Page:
This Thanksgiving, I will give thanks for all the wonderful blessings of the free market

Of all the things we have in common, one of the most pervasive is the quest for happiness. Of all the things that separate us, there is one goal we all have and that is happiness.

As soon as we try to define it, we run into trouble.

However you define the happiness you seek in life, I can almost guarantee you that the free market has made it easier for you to find and enjoy happiness.

Obviously, almost everything you can buy has gotten better and cheaper over the past few decades. Fantastic inventions that people couldn’t even imagine a hundred years ago are so commonplace that we take them for granted.

Do not believe me? Let me give you a few examples.

The miracle of fracking has made energy significantly cheaper. This incredible process has allowed mankind to extract far more gasoline from the earth than we once thought existed. In fact, all of those predictions that we would run out of oil this century were shattered by this one incredible operation.

The miracle of modern fertilizers allowed mankind to grow more produce per square inch than anyone could have imagined before their invention. Indeed, before this wondrous invention changed everything, humanity tumbled against its limitations of space on farms.

The incredible invention of the antibacterial soap has revolutionized medical effectiveness. Soap has made our lives safer, health cheaper, and medical care amazingly better. Why don’t we thank God for soap every day? Because we take this wonderfully everyday progress for granted. And what about the guy who tried to tell everyone about this miracle? Society shunned him and he died penniless in an insane asylum. But this is Another Story.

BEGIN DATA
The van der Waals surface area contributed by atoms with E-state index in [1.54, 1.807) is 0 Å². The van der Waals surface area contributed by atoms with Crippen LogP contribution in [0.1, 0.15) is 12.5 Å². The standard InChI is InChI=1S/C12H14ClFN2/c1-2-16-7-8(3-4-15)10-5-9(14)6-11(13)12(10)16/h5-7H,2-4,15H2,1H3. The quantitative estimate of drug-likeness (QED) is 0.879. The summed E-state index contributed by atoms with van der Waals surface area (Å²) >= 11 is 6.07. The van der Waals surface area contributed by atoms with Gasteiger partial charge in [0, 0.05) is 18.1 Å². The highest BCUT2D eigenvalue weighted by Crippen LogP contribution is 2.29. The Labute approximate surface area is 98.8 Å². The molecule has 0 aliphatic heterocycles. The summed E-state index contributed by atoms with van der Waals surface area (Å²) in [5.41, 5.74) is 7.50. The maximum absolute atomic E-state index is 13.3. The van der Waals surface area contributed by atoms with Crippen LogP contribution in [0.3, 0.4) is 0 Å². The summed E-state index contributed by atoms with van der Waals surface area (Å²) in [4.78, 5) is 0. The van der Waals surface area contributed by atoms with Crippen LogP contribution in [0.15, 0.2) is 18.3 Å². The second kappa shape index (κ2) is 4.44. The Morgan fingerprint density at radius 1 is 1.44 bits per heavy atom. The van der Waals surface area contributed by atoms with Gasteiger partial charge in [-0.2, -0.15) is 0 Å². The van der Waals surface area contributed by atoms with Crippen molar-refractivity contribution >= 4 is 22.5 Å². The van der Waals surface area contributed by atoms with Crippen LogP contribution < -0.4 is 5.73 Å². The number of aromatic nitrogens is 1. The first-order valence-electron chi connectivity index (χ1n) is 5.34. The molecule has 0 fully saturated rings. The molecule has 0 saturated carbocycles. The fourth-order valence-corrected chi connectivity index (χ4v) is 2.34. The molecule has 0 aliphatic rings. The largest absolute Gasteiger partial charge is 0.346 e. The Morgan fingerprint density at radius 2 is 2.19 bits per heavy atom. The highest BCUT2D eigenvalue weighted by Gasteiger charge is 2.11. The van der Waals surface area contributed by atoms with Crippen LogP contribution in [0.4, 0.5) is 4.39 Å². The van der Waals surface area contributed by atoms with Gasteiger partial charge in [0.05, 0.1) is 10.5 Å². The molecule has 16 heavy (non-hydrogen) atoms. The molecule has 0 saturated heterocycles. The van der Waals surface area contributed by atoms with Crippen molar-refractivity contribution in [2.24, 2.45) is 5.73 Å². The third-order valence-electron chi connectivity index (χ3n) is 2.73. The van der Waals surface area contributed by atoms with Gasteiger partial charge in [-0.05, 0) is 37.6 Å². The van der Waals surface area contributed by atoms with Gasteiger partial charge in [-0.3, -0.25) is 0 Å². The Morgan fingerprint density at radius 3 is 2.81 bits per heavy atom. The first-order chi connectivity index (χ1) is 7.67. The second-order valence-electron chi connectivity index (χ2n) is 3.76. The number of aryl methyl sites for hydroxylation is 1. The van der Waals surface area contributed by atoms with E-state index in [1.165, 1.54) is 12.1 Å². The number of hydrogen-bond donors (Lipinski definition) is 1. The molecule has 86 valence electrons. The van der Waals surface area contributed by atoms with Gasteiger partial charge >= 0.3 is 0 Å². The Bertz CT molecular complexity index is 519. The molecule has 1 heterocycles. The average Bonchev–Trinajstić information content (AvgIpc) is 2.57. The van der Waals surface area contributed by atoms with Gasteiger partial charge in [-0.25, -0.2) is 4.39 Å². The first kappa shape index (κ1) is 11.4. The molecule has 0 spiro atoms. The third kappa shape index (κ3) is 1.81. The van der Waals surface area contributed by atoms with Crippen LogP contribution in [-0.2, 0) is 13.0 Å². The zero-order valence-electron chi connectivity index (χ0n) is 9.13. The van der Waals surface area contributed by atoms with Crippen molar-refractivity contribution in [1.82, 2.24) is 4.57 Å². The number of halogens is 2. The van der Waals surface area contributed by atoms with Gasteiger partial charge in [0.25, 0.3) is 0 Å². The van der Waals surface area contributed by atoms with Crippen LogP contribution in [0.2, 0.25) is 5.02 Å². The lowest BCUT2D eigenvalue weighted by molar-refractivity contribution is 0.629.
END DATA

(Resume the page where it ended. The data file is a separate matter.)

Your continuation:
Even considering things are more expensive than they were last year or two, the free market has made them available to us when only wealthy people could afford them in years past.

I’m not the first to note that many of the conveniences and advances that are commonplace for many of us in the modern world were simply not available to anyone a few hundred years ago, no matter how wealthy they were. Think of your iPhone, think of your TV, think of your car, think of international and domestic airplane flights. None of these things were even remotely available to the wealthiest king or priest hundreds of years ago.

And even taking all of that into account, there’s one huge caveat.

Basically, the wonders of the free market are limited. The things that bring us the most joy have almost nothing to do with any market. They are our families, our communities, our faith and all those intangible things that cannot be bought.

Above all, be thankful for these. But thanks also for the free market. This Thanksgiving, I will give thanks for all the wonderful blessings of the free market

Laura Coffey

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